>>>> It looks like a bunch of thin dried stems. What is it used for?
    >>>
    >>> AFAIK, it's an ancient Chinese curative herb. I have the impression
    >>> that one doesn't cook with it. Perhaps an ingredient in an herbal
    >>> tea? Curious why you would buy something without knowing what to do
    >>> with it. I guess that goes along with your penchant for not knowing
    >>> what things are on eBay. :-)

    >>
    >>> I once knew a lady named Prunella.

    >> Who took young men down to her cellar.
    >> She said "I am planning
    >> To show you my canning."
    >>
    >> finish the last line
    >>
    >>
    >> gloria p

    >
    > And I hope your performance is stellar.
    >
    > Becca

    ROTFLMAO!

  14. #14
    merryb Guest

    Default Re: Finish the limerick (was Re: What To Do With Prunnella ???)

    On Aug 27, 2:20*pm, Becca <beccaNos...@hal-pc.organ> wrote:
    > Gloria P wrote:
    > > Wayne Boatwright wrote:
    > >> On Wed 27 Aug 2008 12:47:23p, Mark Thorson told us...

    >
    > >>> Yesterday, I bought a bag of prunnella at the Asian food store.
    > >>> It looks like a bunch of thin dried stems. *What is it used for?

    >
    > >> AFAIK, it's an ancient Chinese curative herb. *I have the impression
    > >> that one doesn't cook with it. *Perhaps an ingredient in an herbal
    > >> tea? Curious why you would buy something without knowing what to do
    > >> with it. *I guess that goes along with your penchant for not knowing
    > >> what things are on eBay. :-)

    >
    > >> I once knew a lady named Prunella.

    > > Who took young men down to her cellar.
    > > She said "I am planning
    > > To show you my canning."

    >
    > > finish the last line

    >
    > > gloria p

    >
    > And I hope your performance is stellar.
    >
    > Becca- Hide quoted text -
    >
    > - Show quoted text -


    Good one- LOL!

  15. #15
    Mark Thorson Guest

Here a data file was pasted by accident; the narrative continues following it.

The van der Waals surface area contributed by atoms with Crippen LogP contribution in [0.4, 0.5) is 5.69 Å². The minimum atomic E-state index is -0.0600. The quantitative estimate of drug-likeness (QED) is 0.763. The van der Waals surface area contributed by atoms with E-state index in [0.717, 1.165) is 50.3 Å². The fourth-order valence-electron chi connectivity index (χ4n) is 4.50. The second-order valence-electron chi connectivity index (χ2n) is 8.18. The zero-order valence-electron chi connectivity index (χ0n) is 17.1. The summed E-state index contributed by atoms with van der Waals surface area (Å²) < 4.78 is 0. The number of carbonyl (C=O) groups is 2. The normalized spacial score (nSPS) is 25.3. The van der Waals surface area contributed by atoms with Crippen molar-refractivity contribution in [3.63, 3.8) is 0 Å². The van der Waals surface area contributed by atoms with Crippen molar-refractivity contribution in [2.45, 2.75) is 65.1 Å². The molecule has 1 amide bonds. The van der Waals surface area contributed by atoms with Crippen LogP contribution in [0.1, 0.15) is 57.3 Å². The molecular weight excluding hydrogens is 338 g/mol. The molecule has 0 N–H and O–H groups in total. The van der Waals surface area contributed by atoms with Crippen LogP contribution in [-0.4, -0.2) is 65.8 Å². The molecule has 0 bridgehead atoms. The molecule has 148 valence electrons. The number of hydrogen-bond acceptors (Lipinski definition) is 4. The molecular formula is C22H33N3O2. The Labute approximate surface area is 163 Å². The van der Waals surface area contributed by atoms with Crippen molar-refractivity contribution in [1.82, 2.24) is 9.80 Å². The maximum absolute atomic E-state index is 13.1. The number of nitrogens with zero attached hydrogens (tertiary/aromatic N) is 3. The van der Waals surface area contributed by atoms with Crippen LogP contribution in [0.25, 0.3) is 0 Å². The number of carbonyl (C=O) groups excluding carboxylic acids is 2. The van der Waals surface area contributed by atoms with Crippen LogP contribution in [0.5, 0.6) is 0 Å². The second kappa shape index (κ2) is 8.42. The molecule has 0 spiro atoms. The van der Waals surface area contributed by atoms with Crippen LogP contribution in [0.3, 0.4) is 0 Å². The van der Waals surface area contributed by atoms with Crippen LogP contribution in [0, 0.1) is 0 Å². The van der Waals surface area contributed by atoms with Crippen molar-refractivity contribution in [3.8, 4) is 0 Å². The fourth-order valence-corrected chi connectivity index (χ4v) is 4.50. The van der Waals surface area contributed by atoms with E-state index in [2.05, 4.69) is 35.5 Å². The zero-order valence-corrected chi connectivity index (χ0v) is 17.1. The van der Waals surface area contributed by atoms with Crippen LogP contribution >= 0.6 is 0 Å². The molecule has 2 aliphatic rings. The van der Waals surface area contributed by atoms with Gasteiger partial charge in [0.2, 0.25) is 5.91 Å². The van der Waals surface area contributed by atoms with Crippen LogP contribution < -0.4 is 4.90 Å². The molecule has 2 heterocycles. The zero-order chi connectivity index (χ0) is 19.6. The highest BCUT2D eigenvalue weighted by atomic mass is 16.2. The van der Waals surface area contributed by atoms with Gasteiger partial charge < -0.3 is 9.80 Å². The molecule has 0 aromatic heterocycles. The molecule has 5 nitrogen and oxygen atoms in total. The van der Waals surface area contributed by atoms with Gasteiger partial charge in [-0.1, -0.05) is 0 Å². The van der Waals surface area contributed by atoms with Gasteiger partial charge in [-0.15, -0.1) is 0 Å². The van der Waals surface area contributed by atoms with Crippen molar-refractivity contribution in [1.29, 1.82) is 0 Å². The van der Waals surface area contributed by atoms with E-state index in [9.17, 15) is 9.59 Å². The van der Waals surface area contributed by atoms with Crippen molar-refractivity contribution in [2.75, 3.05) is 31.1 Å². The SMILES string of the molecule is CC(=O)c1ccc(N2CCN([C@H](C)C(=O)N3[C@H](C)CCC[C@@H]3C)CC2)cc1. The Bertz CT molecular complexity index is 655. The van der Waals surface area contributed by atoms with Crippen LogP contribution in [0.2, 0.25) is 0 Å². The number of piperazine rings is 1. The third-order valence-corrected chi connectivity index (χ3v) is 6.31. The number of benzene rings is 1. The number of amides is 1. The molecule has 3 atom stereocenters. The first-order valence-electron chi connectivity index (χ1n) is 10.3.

Default Re: What To Do With Prunnella ???

    Wayne Boatwright wrote:
    >
    > AFAIK, it's an ancient Chinese curative herb. I have the impression that one
    > doesn't cook with it. Perhaps an ingredient in an herbal tea? Curious why


    Dang! I made that mistake again! I wish these stores
    would not shelve folk medicinal herbs with the culinary herbs.

    > you would buy something without knowing what to do with it. I guess that
    > goes along with your penchant for not knowing what things are on eBay. :-)


    When I see something I've never had before, I usually
    buy it, if it's cheap. Even when I don't know what it is.
    I guess that's sort of opposite of most people, who only
    buy stuff that they know what it is and have a use for it.

    This sometimes causes problems. Like the time I bought
    a package of dried fruit called reetha. A friend of mine
    was visiting that day, and we both tried a little bit.
    I said this stuff is like an instant sore throat. She
    agreed.

    I later found out that in India they soak the reetha,
    make a lather from it, and use it to wash their hair.

  16. #16
    Wayne Boatwright Guest

    Default Re: What To Do With Prunnella ???

    On Wed 27 Aug 2008 02:29:40p, koko told us...